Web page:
Freshwater eels are actually catadromous, meaning they migrate to saltwater to spawn
Freshwater Eel Scientific Classification
- Scientific Name
- Anguilla anguilla
Freshwater Eel Conservation Status
Freshwater Eel Facts
- Shrimp, crabs, lobsters, octopus, worms, frogs, mussels, clams, oysters, snails, sea slugs, lizards and other small fish
- Group Behavior
- Fun Fact
- Freshwater eels are actually catadromous, meaning they migrate to saltwater to spawn
- Estimated Population Size
- Biggest Threat
- Overfishing, parasites, obstructions, ocean drift changes
- Most Distinctive Feature
- Snake-like body
- Gestation Period
- 1-2 weeks
This post may contain affiliate links to our partners like Chewy, Amazon, and others. Purchasing through these helps us further the A-Z Animals mission to educate about the world's species.
The freshwater eel lives in freshwater as an adult but migrates to the ocean to spawn, after which they die. The type species, the European eel, is critically endangered. “Eel” refers to the European eel of the genus Anguilla, which means “European eel-shaped.” All freshwater eels belong to the family Anguillidae.
5 Freshwater Eel Facts
- Freshwater eels are popular in Japanese cuisine along with marine eels.
- The European eel and other freshwater eels are present in European, American, and other cuisines.
- They differ from saltwater eels in appearance, with well-developed eyes and pectoral fins, soft, thin scales, and small, granular teeth.
- They travel upstream to migrate to the sea to spawn and climb over man-made and natural obstructions.
- Female freshwater eels are larger than males.
Freshwater Eel Classification and Scientific Name
Like other true eels, the freshwater eel is a ray-finned fish that is a member of the class Actinopterygii of ray-finned fishes, the subclass Teleostei of the bony fishes, and the order Anguilliformes of eels and morays. It is likewise called “eel” as a common name. True eels, including moray eels, have 19 families, 111 genera, and about 800 species. The electric eel is not a true eel, although it belongs to the class Actinopterygii.
It is the family Anguillidae that contains the freshwater catadromous eel. 18 out of the 19 eel species and six subspecies belong to the genus Anguilla. The type species of the freshwater eel is Anguilla anguilla, the European eel.
Freshwater Eel Species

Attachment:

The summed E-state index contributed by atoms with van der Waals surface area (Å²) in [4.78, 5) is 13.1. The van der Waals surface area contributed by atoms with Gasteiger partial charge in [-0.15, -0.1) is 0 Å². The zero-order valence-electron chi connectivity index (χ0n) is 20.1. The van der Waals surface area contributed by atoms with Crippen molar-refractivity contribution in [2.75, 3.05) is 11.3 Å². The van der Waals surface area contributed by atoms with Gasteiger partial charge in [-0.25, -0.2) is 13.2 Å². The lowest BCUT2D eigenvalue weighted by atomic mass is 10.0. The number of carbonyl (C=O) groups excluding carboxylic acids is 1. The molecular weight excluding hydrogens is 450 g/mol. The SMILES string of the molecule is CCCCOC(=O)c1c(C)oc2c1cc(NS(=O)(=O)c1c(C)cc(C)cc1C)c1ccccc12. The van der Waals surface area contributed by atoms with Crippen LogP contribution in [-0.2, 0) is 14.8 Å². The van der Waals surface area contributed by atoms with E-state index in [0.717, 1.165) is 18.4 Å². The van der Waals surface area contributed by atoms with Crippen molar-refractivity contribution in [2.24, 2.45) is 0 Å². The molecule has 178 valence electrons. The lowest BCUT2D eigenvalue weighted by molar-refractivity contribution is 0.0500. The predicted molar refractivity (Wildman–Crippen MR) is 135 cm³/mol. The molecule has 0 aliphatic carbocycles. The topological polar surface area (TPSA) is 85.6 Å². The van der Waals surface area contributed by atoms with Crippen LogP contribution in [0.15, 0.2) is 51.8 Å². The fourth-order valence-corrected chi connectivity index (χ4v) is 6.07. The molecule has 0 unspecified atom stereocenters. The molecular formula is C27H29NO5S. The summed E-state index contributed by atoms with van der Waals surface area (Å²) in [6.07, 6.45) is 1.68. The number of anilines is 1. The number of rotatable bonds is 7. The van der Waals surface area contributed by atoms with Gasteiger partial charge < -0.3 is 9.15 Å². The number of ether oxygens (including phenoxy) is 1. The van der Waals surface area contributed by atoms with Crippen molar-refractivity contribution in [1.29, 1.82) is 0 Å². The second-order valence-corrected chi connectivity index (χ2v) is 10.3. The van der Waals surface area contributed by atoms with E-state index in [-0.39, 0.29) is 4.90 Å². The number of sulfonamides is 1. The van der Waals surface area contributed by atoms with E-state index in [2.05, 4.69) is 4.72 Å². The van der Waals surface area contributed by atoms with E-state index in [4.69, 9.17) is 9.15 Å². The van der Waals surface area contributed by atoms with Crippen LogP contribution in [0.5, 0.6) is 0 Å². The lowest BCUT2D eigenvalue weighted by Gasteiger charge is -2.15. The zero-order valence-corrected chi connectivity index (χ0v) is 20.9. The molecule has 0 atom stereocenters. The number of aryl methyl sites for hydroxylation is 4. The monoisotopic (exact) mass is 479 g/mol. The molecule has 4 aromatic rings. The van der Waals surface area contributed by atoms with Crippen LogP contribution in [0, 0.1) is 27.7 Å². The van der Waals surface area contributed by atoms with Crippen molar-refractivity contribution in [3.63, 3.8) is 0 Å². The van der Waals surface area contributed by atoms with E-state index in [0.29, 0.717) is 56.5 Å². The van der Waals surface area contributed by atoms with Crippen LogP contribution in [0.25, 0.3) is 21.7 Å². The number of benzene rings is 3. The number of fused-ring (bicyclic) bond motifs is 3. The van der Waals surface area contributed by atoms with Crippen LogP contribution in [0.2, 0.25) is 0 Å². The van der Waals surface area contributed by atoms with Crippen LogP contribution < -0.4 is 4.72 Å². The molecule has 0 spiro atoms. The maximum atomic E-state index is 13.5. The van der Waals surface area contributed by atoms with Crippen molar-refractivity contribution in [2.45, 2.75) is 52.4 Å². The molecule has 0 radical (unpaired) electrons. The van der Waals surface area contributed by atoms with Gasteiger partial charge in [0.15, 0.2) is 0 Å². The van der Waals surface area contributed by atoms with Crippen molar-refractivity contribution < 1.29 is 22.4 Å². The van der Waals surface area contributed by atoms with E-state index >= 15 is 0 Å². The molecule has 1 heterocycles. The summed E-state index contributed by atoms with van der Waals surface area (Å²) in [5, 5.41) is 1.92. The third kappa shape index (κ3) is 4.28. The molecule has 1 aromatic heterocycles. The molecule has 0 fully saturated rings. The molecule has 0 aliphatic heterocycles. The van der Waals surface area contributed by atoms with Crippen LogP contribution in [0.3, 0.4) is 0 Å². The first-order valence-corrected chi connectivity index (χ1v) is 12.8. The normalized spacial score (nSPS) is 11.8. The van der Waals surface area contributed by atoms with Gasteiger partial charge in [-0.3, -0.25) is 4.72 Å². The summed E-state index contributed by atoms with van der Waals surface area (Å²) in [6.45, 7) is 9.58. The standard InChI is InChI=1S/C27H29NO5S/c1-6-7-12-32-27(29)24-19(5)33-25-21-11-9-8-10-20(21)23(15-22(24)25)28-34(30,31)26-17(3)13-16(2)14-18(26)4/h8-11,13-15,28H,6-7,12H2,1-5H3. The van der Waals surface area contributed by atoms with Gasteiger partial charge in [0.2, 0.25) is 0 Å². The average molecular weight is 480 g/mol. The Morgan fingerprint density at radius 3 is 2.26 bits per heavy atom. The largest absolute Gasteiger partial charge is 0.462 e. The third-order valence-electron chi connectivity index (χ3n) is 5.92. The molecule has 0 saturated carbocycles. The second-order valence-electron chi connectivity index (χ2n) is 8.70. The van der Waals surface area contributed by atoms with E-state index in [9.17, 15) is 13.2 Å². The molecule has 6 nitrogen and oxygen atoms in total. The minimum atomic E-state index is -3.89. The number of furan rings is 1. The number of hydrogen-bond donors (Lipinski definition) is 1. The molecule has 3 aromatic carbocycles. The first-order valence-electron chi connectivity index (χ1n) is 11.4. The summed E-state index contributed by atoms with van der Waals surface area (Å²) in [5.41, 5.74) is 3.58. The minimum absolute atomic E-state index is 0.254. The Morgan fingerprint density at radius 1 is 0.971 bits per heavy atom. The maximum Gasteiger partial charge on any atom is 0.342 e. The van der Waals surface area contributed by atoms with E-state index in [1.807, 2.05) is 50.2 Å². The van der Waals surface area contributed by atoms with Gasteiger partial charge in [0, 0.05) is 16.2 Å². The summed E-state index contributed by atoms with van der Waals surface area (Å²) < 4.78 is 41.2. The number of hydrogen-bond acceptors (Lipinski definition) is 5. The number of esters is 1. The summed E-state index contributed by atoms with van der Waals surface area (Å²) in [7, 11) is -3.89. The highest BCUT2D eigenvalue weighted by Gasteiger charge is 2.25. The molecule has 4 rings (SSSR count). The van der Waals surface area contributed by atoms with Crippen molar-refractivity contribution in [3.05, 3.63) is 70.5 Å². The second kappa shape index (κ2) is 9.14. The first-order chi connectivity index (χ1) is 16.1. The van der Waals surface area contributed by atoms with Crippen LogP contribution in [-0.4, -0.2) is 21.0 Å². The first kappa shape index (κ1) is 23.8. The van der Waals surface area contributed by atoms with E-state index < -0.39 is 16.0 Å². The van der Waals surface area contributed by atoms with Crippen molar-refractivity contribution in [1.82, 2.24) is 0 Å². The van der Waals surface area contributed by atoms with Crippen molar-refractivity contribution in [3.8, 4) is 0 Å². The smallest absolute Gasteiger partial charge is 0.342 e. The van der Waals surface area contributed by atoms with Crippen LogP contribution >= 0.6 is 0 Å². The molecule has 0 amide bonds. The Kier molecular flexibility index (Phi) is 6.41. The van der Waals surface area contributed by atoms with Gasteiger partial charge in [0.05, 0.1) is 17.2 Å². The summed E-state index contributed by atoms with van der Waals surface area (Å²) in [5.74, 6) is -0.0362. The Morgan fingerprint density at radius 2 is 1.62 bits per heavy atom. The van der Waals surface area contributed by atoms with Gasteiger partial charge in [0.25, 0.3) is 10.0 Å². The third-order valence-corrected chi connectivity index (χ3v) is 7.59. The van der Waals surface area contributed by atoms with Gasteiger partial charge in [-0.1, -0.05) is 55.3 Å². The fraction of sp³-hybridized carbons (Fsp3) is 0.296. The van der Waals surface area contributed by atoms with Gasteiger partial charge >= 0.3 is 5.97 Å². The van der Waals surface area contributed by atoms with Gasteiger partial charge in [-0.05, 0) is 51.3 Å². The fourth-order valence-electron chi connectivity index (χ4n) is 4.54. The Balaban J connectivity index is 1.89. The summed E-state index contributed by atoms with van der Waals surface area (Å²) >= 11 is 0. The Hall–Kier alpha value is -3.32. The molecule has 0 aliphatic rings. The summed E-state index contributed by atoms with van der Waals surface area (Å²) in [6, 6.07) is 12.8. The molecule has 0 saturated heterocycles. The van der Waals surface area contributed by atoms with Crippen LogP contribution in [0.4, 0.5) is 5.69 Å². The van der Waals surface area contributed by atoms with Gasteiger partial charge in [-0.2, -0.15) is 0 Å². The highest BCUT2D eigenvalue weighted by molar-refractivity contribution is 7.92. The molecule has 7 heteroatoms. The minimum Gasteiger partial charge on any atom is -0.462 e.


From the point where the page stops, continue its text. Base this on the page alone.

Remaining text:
Some of the most well-known freshwater eel species are:
- The European eel (Anguilla anguilla) is the type species and first recognized true eel, it is native to European waters and is thought to spawn in the Sargasso Sea. It is critically endangered.
- The American eel (Anguilla rostrata) lives in the eastern coast of North America and spawns in the Atlantic Ocean. Its population is decreasing.
- The Japanese eel (Anguilla japonica) is found in Japan, Korea, China, Vietnam, and the Phillippines, and spawns in the western Mariana Islands in the western North Pacific Ocean. Its population is decreasing.
- The freshwater moray (Gymnothorax polyuranodon), also called many-toothed moray, spotted freshwater moray, blackspotted moray, freshwater leopard moray, and tiger freshwater moray, is in the family Muraenidae (morays) and one of the few freshwater eel species in that family. It lives in shallow waters of 10ft or less and is a colorful species that is commonly kept as an aquarium pet.
Freshwater Eel Appearance
Unlike the saltwater eel, which does not have scales or well-developed fins, the freshwater eel (in the family Anguillidae) has a pointed head, well-developed eyes and pectoral fins, soft, thin scales, and small, granular teeth. The fins help it maneuver through shallow water and river bottoms. Like other eels, it has a long, tube-shaped, snake-like body. All the eel species in the family Anguillidae have obvious sexual dimorphism in size, with females that are larger than males, since the males invest more into mating with as many females as possible instead of growth. Females have a size of 1.5-3ft long, while males are usually only up to 1.5ft long. The average weight is 2.5lbs and the average length is 16-33in. Their colors are brown, olive, olive-yellow, or sometimes mottled. Their colors match the floors of rivers and lakes and serve as camouflage against predators.